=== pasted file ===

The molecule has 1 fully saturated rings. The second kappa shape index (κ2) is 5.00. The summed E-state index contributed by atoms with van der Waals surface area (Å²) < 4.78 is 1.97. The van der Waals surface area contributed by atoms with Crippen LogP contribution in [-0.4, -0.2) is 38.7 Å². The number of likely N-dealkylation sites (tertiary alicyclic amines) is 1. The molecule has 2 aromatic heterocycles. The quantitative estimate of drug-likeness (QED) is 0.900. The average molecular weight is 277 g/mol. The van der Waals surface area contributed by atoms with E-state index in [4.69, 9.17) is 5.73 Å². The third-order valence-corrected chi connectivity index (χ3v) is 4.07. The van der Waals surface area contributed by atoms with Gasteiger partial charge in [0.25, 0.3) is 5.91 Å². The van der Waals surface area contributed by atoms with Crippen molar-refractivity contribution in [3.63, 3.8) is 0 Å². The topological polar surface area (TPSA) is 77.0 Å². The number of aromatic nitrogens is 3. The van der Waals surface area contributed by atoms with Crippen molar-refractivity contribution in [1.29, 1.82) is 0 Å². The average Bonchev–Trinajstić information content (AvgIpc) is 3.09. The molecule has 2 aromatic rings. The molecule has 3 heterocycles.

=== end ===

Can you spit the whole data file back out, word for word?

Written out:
The molecule has 1 fully saturated rings. The second kappa shape index (κ2) is 5.00. The summed E-state index contributed by atoms with van der Waals surface area (Å²) < 4.78 is 1.97. The van der Waals surface area contributed by atoms with Crippen LogP contribution in [-0.4, -0.2) is 38.7 Å². The number of likely N-dealkylation sites (tertiary alicyclic amines) is 1. The molecule has 2 aromatic heterocycles. The quantitative estimate of drug-likeness (QED) is 0.900. The average molecular weight is 277 g/mol. The van der Waals surface area contributed by atoms with E-state index in [4.69, 9.17) is 5.73 Å². The third-order valence-corrected chi connectivity index (χ3v) is 4.07. The van der Waals surface area contributed by atoms with Gasteiger partial charge in [0.25, 0.3) is 5.91 Å². The van der Waals surface area contributed by atoms with Crippen molar-refractivity contribution in [3.63, 3.8) is 0 Å². The topological polar surface area (TPSA) is 77.0 Å². The number of aromatic nitrogens is 3. The van der Waals surface area contributed by atoms with Crippen molar-refractivity contribution in [1.29, 1.82) is 0 Å². The average Bonchev–Trinajstić information content (AvgIpc) is 3.09. The molecule has 2 aromatic rings. The molecule has 3 heterocycles.